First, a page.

In terms of alcohol, Trader Joe’s might be best known for its two-buck-chuck, but there’s a surprising array of beer also in stock. I was eager to discover if any of these bargain-basement beers were undiscovered sleeper hits, so I picked up a few styles.
Trader Joe’s 2010 Vintage Ale ($4 for a 750ml bottle)
The Vintage Ale is yet another peculiar Trader Joe’s fixture. It’s the only beer I’ve seen that has a vintage printed on the label and an explicit recommendation to age it. According to the guy at the checkout, many people buy the stuff and age it, even for decades. I haven’t heard anyone else espouse the benefits of aging beer, unless it’s cask-aged beer like Certified Evil (and then, only in the casks). I figured that this beer must be something unique.
I managed to age it only for a few weeks until my thirst overpowered my patience.
The beer is sweet and dark, with distinct coffee undertones and a very round pleasant aftertaste. It’s also distinctly alcoholic and has a burn that’s nearly masked by the sweet chocolatey taste. It has a frothy, creamy head which reminds me of Old Rasputin and other dark ale heavy-hitters.
It was just a tad too sweet for my taste, but I expect most people will really like this beer. As far as aging it, I have no idea what would happen. The 2010 run is already out of stock, so I’ll have to pick up next year’s vintage and try it.
Name Tag Lager ($3 for a six-pack)
It’s no surprise that a beer called “Name Tag Lager” would be among the cheapest beer I’ve ever found. The can design was likely drawn up by a graphic design intern in twenty minutes and everything about this beer screams “Don’t look at me! I’m not unique! I’m barely average!” In any case, complete and total mediocrity is the best anyone can hope for when you’re paying 50 cents a can.
Name Tag does not surprise, delight or disappoint. It is exactly average. No bad taste, no good taste. It’s what I imagine generic beer in the movies tastes like. It’s only missing the big black “BEER” label.
This beer is completely forgettable. I don’t even remember writing this review.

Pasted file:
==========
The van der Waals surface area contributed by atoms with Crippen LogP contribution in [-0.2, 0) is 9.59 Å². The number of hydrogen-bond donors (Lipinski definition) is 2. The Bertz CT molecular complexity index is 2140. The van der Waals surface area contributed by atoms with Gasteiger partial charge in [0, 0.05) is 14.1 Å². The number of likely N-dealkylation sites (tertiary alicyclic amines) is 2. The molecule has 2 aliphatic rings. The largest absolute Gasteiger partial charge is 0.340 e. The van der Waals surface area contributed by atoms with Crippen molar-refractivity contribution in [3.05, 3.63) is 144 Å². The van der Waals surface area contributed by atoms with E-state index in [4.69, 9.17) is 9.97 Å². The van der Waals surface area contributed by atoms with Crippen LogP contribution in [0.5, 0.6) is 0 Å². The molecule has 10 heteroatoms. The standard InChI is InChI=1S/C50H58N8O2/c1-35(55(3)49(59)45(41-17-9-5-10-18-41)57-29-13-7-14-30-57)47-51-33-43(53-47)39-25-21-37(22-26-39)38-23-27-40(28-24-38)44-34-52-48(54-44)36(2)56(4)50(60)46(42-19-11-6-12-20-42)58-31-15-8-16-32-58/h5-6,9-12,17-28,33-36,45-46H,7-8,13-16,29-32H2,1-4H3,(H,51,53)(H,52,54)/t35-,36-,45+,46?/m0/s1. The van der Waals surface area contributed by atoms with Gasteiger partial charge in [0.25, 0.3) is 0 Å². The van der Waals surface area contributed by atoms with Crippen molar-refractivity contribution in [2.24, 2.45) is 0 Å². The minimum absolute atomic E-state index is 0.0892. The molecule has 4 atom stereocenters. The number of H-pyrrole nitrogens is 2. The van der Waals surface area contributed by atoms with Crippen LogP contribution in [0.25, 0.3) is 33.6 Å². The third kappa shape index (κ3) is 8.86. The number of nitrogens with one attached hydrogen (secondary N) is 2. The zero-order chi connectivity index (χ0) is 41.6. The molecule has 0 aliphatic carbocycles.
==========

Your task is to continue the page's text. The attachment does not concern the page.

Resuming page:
Simpler Times Lager ($4 for a six-pack)
You know you’re a high roller when $4 for a six-pack is relatively expensive, at least compared to Name Tag. Presumably the extra dollar bought me better ingredients and a few extra hops infusions, but I fear that TJ’s blew it all on a third color for the can design.
The taste is a little less watery than Name Tag but has a bitterness that likely comes from the 6.2% alcohol. There’s not much other flavor to speak of and it’s actually not very good. Despite its mediocrity, I actually preferred Name Tag over the Simpler Times lager. Less taste is better than bad taste.
Simpler Times Pilsner ($4 for a six-pack)
This was the best of the cheap six-packs I bought. I actually enjoyed drinking it, as opposed to tolerating Simpler Times Lager and totally forgetting Name Tag. Maybe I liked it because the bar for pilsners isn’t set terribly high and it’s therefore easy to make a decent pilsner, or perhaps because I have pleasant memories attached to pilsners (drinking gallons of Stella and Amstel in Holland will condition you that way).
Whatever the case, this beer is light and sweet, with good carbonation and pilsner taste obscured just slightly by a dirty tang. It doesn’t taste as fresh or as clean as a better pilsner, but it’s decent enough (and cheap enough) that I’m definitely going back for more.
TJ’s has a lot more beer in all kinds of styles and prices. I’ll refrain from inundating you with lengthy reviews of all of them, but if I find something remarkable (or remarkably awful), I’ll let you know.
UPDATE: I did find the TJ’s Joseph’s Brau Summer Brew was very good, so check out that post.